One species that was still numerous, was the hundred or so HOUSE MARTINS that fed over Migrant Alley, with them were 30 or so SWALLOWS, the latter are local breeders. These two species and the CHIFFCHAFF, of which five were seen and heard dotted around, were the only summer birds left on my patch, they are generally the last to leave.

A few LINNETS, MEADOW PIPITS and PIED WAGTAILS were also seen at Migrant Alley, and on the Maize Stubbles at the pub field, where incidentally the Roe Deer was still walking the perimeter. Over at the Lakes and scrub area the bird less theme continued, just a single MALLARD was on the water,while the scrub could only manage a party of LONG TAILED tits to keep me amused.

Above: Sparrowhawk. Below : Migrant Hawker Dragonfly

Friday 24 September 2010

Apologies to all ! Due to a whole set of circumstances, I couldn't get out onto my patch this afternoon, nothing serious, just one of those days :-)

All looks set fair for a full patch walk tomorrow morning though. :-)

Thursday 23 September 2010

Yesterday I walked home from work in a tee-shirt, today I walked home in a rain coat, thats probably the end of summer now!

As I walked home, I noticed the Maize crop in the 'Pub Field' was being harvested, so that was my destination straight after lunch. As soon as I got there I could see hundreds and hundreds of HOUSE MARTIN feeding on all the insects being thrown up by the harvesting. See Below. Not the clearest of photo's, but it does show quite a few birds, the sky was filled like this in every direction.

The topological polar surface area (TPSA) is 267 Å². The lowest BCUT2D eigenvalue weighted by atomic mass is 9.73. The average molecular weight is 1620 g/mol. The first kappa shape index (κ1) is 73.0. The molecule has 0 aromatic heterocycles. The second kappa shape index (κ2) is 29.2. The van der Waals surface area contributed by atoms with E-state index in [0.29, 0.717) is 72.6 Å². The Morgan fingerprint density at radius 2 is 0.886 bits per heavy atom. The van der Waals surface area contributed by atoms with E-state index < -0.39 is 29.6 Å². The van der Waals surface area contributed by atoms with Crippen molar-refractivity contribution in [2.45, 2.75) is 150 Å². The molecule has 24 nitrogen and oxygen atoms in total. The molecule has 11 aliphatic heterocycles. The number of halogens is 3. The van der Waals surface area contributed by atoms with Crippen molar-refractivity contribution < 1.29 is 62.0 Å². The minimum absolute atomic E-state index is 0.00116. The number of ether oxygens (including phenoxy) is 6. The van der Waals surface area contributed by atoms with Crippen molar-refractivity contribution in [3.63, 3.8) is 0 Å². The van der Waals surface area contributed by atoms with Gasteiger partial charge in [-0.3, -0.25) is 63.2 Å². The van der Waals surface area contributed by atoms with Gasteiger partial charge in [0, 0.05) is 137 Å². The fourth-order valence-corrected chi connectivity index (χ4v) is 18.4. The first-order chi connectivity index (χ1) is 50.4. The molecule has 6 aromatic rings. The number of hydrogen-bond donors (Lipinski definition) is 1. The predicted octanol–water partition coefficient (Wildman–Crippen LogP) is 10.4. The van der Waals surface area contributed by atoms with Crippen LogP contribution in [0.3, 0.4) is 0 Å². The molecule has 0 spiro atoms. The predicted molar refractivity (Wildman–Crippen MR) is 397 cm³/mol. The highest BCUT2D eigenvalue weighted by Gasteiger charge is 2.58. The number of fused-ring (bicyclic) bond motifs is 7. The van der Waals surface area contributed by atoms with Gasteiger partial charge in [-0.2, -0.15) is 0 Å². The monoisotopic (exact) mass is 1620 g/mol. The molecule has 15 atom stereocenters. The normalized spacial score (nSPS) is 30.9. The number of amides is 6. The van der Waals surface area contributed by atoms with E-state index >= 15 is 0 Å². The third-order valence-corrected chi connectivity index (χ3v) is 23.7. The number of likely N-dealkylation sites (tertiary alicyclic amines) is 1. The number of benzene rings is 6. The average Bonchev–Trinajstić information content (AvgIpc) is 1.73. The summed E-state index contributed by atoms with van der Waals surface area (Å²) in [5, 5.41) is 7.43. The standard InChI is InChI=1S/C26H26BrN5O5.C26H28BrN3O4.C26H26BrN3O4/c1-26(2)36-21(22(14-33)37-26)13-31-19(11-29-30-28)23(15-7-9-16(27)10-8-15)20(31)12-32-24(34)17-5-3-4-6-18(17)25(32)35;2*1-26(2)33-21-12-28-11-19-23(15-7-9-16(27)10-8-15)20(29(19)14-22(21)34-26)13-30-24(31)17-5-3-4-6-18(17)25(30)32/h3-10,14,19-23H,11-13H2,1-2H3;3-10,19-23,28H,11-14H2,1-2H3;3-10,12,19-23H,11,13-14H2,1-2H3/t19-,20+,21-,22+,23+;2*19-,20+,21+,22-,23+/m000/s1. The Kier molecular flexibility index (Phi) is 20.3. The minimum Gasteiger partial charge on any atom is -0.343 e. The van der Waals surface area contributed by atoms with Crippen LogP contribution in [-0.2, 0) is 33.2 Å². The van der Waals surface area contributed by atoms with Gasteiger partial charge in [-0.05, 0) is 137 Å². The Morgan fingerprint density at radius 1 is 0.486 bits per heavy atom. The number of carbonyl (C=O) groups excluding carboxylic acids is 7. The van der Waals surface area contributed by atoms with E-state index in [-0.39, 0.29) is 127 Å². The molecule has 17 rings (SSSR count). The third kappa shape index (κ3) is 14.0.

I picked my spot along the hedgerow, and watched scores of birds leave the maize and fly to the Hedge each time the harvester passed, when it moved off, they flew back out to the maize again. Most of these birds were CHIFFCHAFFS, but I also noted YELLOWHAMMER, CHAFFINCH, ROBIN, GREAT TIT, BLUE TIT, PHEASANT, DUNNOCK and BLACKBIRD. As I stood and waited for each pass of the harvester, hoping to see a Sedge or Reed Warbler, which I failed to do, I saw all the creatures that lived in the crop running for their lives. Predator and predated had no time for each other, their refuge was getting smaller by the minute, until finally they had to make a run for it, I saw 3 FOXES

scores of Rabbits
The harvester finally took the last of the crop, and all was quiet, the animals dispersed off into the countryside - apart from the Deer, this is the one that has been stuck in the field all Summer!

I gave the House Martins a good scan as they swarmed over the cut field, but didn't find a Sand martin with them, as I did, a KESTREL arrived on the scene, as did half a dozen PIED WAGTAILS and the first of the MEADOW PIPITS.
I turned my attention to the Hedgerow, and walked it 4 times, but all I found were Chiffchaffs, I must have looked at 50 of them, some more than once I dare say, but 50 would be a good approximation of their numbers.
I went into the Tree Nursery to walk the other side of the hedgerow, but couldn't find any other warblers except the Chiffchaffs. I walked the lines of shrubs in the nursery, but apart from the odd Blackbird and Robin, it was just more Chiffchaffs. Maybe there was a Sedge or Reed Warbler out there somewhere, but I couldn't find it, I gave the House Martins another good scan for a sand martin, but failed again, however I did see a SPARROWHAWK chancing his luck, it was severely mobbed by hundreds of Martins :-) and wimped off to the North.
It was certainly the day off the Chiffy today, and I had my fill of them this afternoon. However, come the beginning of March next year, i'll still be eagerly awaiting their return, and straining to hear that song - Chiff....Chaff....Chiff.....Chaff.....Chiff...Chaff :-)